Washington State GAC Draws More Than 120

The Northwest Credit Union Association’s (NWCUA) Washington Government Affairs Conference (GAC) drew more than 120 participants from around the region last week to learn about new legislation and lobby the state legislature on credit union supported bills.

After being given a briefing by NWCUA’s Washington legislative team of SVP Stacy Augustine and VP Mark Minickiello on Thursday, Jan. 27, attendees made their way to the capitol campus to discuss with lawmakers several pieces of legislation, including House Bill 1327, a public funds proposal that will accomplish two primary goals:

  • Increase the maximum public deposit to the insurance minimum of $250,000;
  • Allow agencies or other public entities to deposit funds in credit unions with a federal charter.

A second piece of major legislation discussed was Senate Bill 5232, a proposal encouraging consumers to save for the short term by allow financial institutions to offer prizes as incentives. This prize linked savings legislation and last week’s lobbying effort in Olympia was covered by the Associated Press in a story headlined, Prizes for thriftiness? WA eyes savings lotteries. The story was picked up by more than 35 outlets across the country.

In addition to Northwest credit union leaders, a group of under-30-year-old crashers also attended the GAC. Led by Industrial Credit Union marketer Matt Vance, the group of about 10 young professionals learned how to discuss important credit union issues with elected and then practiced by going on visits to legislative offices.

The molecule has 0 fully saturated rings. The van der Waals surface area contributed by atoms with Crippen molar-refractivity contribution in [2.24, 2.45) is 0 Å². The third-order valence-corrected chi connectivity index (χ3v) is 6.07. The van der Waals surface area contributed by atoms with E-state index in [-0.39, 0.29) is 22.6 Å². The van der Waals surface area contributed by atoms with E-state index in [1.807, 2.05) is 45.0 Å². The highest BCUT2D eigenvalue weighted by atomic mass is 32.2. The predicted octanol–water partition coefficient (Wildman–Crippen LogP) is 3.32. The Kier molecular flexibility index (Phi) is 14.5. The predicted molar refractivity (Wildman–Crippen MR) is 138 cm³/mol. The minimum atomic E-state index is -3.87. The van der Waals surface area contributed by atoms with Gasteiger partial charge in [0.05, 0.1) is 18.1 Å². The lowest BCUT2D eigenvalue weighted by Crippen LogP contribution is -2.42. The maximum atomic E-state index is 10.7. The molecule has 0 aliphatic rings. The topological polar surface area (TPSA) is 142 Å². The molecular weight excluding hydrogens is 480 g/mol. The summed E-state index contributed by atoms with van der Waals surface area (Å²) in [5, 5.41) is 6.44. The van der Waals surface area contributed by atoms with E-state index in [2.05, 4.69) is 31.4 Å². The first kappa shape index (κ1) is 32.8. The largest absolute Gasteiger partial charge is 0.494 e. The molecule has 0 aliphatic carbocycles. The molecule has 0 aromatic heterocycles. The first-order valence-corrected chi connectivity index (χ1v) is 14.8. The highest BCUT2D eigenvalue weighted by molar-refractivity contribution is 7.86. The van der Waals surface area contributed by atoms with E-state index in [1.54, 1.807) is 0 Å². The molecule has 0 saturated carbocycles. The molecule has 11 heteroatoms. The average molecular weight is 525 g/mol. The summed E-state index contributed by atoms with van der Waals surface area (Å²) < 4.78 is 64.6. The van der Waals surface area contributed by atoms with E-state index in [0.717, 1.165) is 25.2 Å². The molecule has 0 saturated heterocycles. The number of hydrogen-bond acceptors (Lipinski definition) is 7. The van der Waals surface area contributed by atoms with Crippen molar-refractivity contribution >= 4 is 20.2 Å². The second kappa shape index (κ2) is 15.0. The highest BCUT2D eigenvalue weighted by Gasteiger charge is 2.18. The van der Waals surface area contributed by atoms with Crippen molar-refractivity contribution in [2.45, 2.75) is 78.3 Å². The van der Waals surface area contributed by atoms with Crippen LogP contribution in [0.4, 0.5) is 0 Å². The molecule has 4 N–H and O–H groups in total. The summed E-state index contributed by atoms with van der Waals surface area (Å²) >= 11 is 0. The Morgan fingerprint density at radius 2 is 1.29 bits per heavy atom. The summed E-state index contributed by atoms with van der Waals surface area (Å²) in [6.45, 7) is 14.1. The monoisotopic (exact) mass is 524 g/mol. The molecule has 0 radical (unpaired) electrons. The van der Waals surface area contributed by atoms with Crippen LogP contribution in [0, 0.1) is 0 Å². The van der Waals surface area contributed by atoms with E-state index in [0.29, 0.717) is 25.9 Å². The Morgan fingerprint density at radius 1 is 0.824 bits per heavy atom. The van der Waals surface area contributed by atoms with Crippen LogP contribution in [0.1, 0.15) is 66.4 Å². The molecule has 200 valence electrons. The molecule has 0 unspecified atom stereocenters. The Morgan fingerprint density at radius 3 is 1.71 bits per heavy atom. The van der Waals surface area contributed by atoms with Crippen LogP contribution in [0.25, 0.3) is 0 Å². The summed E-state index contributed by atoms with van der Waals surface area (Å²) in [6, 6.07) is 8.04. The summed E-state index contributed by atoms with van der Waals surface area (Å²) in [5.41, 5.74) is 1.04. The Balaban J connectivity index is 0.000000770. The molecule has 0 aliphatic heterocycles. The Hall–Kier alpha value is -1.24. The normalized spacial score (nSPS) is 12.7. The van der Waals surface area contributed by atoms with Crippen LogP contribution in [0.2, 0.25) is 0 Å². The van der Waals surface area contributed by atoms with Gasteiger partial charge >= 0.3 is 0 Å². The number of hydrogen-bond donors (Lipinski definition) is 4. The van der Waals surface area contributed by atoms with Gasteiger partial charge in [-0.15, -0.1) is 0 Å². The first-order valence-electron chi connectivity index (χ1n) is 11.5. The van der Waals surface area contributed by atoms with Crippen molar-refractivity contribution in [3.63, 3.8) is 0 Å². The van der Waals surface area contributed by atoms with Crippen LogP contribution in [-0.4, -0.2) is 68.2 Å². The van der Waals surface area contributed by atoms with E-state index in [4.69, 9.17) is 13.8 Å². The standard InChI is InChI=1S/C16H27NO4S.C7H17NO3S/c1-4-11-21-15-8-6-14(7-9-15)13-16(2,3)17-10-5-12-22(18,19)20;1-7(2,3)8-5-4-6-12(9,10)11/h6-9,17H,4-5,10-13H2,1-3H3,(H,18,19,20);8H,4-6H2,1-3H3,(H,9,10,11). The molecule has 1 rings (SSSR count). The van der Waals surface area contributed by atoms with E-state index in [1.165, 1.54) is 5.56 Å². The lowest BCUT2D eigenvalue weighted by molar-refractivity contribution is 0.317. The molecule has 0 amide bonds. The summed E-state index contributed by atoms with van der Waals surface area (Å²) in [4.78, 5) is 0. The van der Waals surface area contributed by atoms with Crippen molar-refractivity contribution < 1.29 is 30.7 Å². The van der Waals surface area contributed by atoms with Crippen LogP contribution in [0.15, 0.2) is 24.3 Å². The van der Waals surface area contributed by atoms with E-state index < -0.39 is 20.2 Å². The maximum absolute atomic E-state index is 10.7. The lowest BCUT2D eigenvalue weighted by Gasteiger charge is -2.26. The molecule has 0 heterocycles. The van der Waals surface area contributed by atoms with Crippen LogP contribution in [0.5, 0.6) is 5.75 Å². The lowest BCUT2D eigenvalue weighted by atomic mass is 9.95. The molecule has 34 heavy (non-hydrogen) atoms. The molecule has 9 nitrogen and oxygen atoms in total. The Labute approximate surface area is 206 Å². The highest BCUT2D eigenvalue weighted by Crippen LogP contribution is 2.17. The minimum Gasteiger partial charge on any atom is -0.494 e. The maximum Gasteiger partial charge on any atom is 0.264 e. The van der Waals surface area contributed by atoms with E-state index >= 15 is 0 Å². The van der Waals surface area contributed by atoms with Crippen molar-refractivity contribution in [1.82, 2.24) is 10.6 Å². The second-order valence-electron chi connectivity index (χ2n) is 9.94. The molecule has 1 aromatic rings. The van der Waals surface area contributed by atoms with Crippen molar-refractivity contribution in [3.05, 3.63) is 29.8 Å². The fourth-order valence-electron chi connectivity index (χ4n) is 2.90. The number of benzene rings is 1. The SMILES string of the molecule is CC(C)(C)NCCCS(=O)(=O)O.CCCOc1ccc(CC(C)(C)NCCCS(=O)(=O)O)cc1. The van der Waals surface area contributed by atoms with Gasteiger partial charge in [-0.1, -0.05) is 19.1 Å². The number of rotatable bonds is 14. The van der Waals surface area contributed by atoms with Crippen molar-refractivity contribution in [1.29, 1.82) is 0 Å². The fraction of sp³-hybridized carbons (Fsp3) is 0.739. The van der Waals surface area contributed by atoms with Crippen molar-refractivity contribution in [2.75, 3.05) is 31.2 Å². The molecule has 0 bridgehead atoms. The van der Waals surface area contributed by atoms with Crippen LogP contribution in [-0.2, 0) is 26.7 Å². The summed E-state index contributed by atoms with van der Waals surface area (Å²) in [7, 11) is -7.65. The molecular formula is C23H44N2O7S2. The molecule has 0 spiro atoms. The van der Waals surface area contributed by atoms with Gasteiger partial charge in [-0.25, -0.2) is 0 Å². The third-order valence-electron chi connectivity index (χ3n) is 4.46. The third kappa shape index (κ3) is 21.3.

The Washington GAC concluded on Friday with a regulatory affairs meeting with officials from both Oregon and Washington and a regulatory affairs forum with Association staff.

NWCUA & Washington regulatorsAbove, the 2011 WGAC Crashers pause briefly for a photo in front of the Washington state Capitol.

At left, NWCUA President Troy Stang takes notes while Washinton State Department of Financial Institutions Director Scott Jarvis, along with Credit Union Division Director Linda Jekel answer questions during the final day of the WGAC.

In discussing the financial state of the state and the circumstances that led to it, Washington Department of Financial Institutions Director Scott Jarvis said about people who began to defraud people on their mortgages, “When everything tanked the bad guys moved in; kind of like the first flies that show up at a corpse.”

According to him, 22 people have been prosecuted for mortgage fraud in Washington with more in the pipeline.

The final session saw a panel of Association staff discussing regulatory and legislative issues with attendees, including cutoff dates for comments and what to expect at the CUNA GAC coming up February 27 – March 3.

Posted in Advocacy News, Compliance, Events, NWCUA.